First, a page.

Dependency includes impairment of perception, risk assessment and control of one's own behavior. The likelihood of automatic behavior related to substance use is increased. The possibility to choose between different decisions is thus often difficult, but by no means completely lost.
Concomitant illnesses and consequences
In addition to the addiction syndrome, there are a number of comorbidities .
Mental disorders can precede a dependency syndrome and are to be treated as concomitant diseases. Possible concomitant diseases can be B. anxiety disorders , depression , ADHD , adjustment disorders , personality disorders or psychoses . The mental disorders mentioned can also be the result of an addiction syndrome; in the case of psychosis, the term drug psychosis is common. Also, social isolation may be preceded by a dependency syndrome or consequence.
Consequences of the addiction syndrome
The consequences of the addiction syndrome depend largely on the psychotropic substance to which the addiction exists. See therefore the main article on the respective substance.
Orientation towards addiction is becoming more and more important in the life of those affected. The consumer's attention is increasingly shifted to the consumption and procurement of the psychoactive substance and the subsequent lingering in a state of intoxication. Other activities, interests and obligations are often neglected. Personality, or personal development, can be significantly impaired. In addition, there is a risk of procurement crime .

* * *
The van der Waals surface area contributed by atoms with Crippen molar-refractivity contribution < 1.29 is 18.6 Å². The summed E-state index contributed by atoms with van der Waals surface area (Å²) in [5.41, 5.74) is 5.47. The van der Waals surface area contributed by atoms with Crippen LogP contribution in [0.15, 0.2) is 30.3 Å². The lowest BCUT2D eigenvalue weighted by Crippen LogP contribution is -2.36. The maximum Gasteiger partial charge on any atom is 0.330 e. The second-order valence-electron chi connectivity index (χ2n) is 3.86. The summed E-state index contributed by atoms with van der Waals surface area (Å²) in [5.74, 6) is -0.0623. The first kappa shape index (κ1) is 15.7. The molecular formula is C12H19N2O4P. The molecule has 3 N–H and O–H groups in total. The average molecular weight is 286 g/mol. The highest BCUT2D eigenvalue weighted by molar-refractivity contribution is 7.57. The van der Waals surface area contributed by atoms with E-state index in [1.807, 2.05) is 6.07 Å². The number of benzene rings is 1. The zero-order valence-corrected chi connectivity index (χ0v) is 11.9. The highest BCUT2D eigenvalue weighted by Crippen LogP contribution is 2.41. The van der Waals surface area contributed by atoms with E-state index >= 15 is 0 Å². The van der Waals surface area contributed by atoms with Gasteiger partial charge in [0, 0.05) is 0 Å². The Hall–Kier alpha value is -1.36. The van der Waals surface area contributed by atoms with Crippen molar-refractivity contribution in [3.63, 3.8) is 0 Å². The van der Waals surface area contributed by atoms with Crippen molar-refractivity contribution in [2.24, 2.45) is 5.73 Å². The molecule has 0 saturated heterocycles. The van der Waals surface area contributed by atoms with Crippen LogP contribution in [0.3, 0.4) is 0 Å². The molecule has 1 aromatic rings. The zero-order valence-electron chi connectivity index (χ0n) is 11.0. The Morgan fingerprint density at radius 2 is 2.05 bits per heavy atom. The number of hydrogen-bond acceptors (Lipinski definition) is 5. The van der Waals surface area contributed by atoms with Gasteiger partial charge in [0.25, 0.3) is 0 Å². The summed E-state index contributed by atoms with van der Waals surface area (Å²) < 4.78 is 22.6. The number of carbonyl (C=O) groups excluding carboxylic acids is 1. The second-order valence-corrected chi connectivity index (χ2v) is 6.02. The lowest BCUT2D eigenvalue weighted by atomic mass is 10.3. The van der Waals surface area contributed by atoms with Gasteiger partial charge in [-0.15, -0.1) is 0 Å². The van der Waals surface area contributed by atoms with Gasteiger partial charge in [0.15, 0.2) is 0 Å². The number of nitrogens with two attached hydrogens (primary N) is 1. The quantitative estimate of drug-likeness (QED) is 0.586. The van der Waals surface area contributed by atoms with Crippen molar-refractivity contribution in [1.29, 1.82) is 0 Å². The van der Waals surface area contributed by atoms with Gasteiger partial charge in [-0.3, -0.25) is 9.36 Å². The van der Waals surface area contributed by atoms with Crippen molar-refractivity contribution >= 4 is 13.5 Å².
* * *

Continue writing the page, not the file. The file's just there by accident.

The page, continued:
Prevention and therapy
Newer approaches to drug prevention rely less on deterrence; H. the emphasis on often organism damaging properties, but increasingly on education. Deterrence was often not taken seriously by the target groups. Education is used as an alternative to repression-oriented drug policies, in which drug use is viewed as intolerable.
The aim of this prevention concept is to impart knowledge about the effects of a substance. This concerns both the expected pleasant effects or undesirable side effects, as well as the possible social and health damage. This knowledge should then enable you to make your own decision. Since it is not assumed that this decision will always be against consumption, the aim is to encourage safe handling, such as avoiding mixed consumption. The aim of prevention should be to work towards strengthening the personality and showing alternatives to substance use. Potential users must be able to experience these alternatives - for example, the experience that after two hours of “exhausting” one feels at least as “relaxed” as when consuming cannabis.
Prevention and substance-specific information should begin as early as possible, as the first contact with drugs often takes place in adolescence .